Tuesday, April 01st, 2014 8:26pm
I don’t know about you, but my last week was dedicated almost entirely to making sterling silver jewelry and doll accessories for orders. And by making, I mean ‘finishing’ it. And by finishing, I mean clipping, cutting, grinding and polishing raw silver castings to the point where they actually look silver. They start out looking nothing like the precious little things they become. Check it out.
Ultrasonic clean: Metals are dirty after casting and need a very good cleaning. After a short walk home from the local artisan foundry with my heavy bag of dirty silver, I throw a batch of it into my ultrasonic machine before the work can begin.
Clipping and cutting off injection sprues: Once the parts are dirt-free, I begin using a combination of cutters and high speed disks to de-sprue all my pieces. Every little bit of silver sprues is saved for future castings. Silver is pretty expensive.
Keeping an orderly work surface: For some reason artists are portrayed and perceived as messy individuals. It never made sense to me, because creative pursuits requires a good deal of strategic planning, prioritizing and execution. I maintain order as I work, so as not to become overwhelmed and discouraged by the accumulation of production debris.
Grinding: Ok, now it’s time to get my hands really dirty. I use safety equipment such as solid particle extraction to protect myself from respiratory damage; an eye/body barrier to keep high velocity metal shards away from me, and finger armor to safeguard my hands from friction burns and savage skin gouging by spinning burs and abrasive wheels. Brrrrr…..they are sharp, fast and nasty.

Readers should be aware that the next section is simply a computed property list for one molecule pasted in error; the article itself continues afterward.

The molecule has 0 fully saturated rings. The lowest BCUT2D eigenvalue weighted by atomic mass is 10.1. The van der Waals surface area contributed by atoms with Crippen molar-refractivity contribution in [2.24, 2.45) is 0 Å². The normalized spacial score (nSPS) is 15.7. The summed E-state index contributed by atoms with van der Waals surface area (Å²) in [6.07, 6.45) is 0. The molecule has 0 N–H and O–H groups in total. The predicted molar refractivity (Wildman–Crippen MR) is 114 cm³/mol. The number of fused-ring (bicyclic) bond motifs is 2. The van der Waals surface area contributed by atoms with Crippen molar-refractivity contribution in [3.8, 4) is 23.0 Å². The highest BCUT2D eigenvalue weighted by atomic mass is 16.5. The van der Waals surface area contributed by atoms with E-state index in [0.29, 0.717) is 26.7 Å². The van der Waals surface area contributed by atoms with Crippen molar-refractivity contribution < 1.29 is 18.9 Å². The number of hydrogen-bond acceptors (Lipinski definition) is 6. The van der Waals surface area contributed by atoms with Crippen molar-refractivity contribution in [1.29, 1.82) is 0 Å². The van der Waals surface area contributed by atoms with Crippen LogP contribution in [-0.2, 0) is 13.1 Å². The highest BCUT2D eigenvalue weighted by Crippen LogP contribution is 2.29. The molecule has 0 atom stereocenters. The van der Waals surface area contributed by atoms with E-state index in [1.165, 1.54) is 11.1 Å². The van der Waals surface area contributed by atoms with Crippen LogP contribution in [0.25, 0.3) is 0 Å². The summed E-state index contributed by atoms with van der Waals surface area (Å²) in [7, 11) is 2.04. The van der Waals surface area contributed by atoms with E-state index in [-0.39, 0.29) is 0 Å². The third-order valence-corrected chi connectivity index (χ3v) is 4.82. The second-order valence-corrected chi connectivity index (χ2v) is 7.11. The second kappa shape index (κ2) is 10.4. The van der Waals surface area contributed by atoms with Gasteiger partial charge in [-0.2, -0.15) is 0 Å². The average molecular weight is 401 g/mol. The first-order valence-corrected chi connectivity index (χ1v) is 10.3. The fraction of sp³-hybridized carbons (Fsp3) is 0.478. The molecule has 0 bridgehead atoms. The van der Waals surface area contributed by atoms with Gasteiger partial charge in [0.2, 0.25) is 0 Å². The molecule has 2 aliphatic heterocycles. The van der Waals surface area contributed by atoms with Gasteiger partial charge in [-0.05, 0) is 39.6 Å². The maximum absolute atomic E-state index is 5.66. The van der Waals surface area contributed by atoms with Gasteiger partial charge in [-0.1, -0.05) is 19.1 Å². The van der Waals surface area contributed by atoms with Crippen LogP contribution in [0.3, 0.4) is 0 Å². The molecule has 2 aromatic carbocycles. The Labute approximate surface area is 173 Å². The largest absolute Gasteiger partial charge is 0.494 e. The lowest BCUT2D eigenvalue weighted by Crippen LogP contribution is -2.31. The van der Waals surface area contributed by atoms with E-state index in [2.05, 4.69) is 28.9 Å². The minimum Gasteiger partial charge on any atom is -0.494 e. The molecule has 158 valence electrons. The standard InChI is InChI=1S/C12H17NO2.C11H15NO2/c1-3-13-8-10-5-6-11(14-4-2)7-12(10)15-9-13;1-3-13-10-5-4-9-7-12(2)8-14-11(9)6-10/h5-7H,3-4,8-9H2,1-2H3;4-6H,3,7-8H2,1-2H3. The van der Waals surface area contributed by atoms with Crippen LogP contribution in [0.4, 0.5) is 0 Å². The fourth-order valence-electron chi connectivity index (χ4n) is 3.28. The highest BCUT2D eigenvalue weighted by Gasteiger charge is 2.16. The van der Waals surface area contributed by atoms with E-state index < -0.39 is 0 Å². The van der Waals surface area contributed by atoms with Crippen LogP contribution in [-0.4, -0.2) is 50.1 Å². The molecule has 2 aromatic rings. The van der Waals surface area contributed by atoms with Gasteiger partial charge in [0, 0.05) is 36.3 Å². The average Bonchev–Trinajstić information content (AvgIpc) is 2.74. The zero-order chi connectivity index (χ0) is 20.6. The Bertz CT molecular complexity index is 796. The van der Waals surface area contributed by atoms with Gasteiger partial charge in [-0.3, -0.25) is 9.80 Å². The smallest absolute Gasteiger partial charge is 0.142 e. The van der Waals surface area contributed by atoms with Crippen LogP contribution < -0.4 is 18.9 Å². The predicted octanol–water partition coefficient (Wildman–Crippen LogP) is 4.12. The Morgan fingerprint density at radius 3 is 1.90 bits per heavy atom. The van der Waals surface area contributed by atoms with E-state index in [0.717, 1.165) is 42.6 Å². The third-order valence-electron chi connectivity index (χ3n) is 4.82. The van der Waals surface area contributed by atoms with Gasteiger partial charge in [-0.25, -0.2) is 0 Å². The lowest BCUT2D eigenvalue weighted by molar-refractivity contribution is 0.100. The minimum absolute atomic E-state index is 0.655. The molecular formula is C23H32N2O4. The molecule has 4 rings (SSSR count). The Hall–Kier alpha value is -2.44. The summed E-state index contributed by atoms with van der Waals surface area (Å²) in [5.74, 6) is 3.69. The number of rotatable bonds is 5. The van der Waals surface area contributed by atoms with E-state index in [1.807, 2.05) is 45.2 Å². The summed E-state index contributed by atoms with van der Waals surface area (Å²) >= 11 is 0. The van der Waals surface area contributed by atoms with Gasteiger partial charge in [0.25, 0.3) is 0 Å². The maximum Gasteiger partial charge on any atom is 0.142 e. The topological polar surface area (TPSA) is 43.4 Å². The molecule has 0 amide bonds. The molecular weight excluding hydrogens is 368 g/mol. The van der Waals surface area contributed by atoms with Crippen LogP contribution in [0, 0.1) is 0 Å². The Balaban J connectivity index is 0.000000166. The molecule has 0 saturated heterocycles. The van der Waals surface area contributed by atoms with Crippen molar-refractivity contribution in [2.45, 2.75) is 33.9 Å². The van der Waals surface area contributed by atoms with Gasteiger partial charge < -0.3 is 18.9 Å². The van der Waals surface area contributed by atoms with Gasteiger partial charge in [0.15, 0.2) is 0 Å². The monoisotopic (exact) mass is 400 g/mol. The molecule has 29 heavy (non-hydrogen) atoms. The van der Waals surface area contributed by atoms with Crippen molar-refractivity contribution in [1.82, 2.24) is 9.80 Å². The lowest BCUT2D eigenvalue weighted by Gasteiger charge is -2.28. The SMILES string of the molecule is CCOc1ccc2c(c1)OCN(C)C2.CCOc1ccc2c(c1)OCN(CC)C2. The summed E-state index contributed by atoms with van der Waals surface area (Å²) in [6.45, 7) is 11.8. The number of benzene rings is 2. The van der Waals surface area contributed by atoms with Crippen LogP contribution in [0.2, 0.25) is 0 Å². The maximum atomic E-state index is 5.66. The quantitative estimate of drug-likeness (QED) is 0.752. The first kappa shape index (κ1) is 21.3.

Acid bath: Now my freshly de-sprued and ground pieces go for a little dip in some relatively mild acid, which still burns human skin on contact. I use precautionary measures, but accidents still happen. Usually, this is when I discover all the little cuts on my hands from hours of grinding because they sting double when acid gets splashed on them.
Post-acid dip: This particular type of acid, turns silver black. I love black patina because it increases contrast between recessed and raised areas by making intricate details stand out more against the background. Sometimes, instead of dipping pieces, I apply acid with a tiny brush to selected areas. Almost all of my metal works feature black patina. It brings out the depth of each piece.
Tumbling: Now that my parts are black as pitch, it’s time to burnish them to a satin shine inside a tumbler full of stainless steel shot. While a variety of finishes can be achieved, I prefer satin finish on my jewelry, which is shiny, but not brilliantly so. During the course of several hours, the tumbler shot removes black patina from raised surfaces, while leaving it inside finer details, thus making it stand out against the smooth, bright areas.
Ready for assembly: When my parts are shiny, I sort them, dry them and bag them in order of priority. Gradually, shoes get laces and buckles attached, pendants get bails and chains, while doll’s ‘clothes’, such as that Crow Helmet for example, get put together from multiple parts and embellished with additional accents.
And that’s the gist of my metalworks. I hope that it was both entertaining and informative to you. I think I’ll go stick my hands in some ice now.